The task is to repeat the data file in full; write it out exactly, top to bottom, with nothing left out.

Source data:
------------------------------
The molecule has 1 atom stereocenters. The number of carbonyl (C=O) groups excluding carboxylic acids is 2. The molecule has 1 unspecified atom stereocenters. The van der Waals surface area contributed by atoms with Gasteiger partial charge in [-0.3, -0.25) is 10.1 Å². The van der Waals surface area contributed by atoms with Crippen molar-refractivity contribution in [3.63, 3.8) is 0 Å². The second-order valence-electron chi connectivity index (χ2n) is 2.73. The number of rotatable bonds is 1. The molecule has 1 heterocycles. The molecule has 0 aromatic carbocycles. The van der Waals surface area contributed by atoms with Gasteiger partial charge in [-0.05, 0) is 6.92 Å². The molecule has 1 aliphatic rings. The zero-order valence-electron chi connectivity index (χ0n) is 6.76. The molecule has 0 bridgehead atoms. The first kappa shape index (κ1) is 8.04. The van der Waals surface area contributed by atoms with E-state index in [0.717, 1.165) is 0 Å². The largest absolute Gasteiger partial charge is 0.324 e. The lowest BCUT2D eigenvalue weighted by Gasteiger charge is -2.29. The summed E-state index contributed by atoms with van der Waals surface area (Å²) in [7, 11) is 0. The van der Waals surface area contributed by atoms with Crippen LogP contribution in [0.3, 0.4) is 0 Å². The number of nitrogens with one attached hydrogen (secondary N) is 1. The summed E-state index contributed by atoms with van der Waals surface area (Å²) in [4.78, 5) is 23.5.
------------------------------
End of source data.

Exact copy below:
The molecule has 1 atom stereocenters. The number of carbonyl (C=O) groups excluding carboxylic acids is 2. The molecule has 1 unspecified atom stereocenters. The van der Waals surface area contributed by atoms with Gasteiger partial charge in [-0.3, -0.25) is 10.1 Å². The van der Waals surface area contributed by atoms with Crippen molar-refractivity contribution in [3.63, 3.8) is 0 Å². The second-order valence-electron chi connectivity index (χ2n) is 2.73. The number of rotatable bonds is 1. The molecule has 1 heterocycles. The molecule has 0 aromatic carbocycles. The van der Waals surface area contributed by atoms with Gasteiger partial charge in [-0.05, 0) is 6.92 Å². The molecule has 1 aliphatic rings. The zero-order valence-electron chi connectivity index (χ0n) is 6.76. The molecule has 0 bridgehead atoms. The first kappa shape index (κ1) is 8.04. The van der Waals surface area contributed by atoms with E-state index in [0.717, 1.165) is 0 Å². The largest absolute Gasteiger partial charge is 0.324 e. The lowest BCUT2D eigenvalue weighted by Gasteiger charge is -2.29. The summed E-state index contributed by atoms with van der Waals surface area (Å²) in [7, 11) is 0. The van der Waals surface area contributed by atoms with Crippen LogP contribution in [0.3, 0.4) is 0 Å². The number of nitrogens with one attached hydrogen (secondary N) is 1. The summed E-state index contributed by atoms with van der Waals surface area (Å²) in [4.78, 5) is 23.5.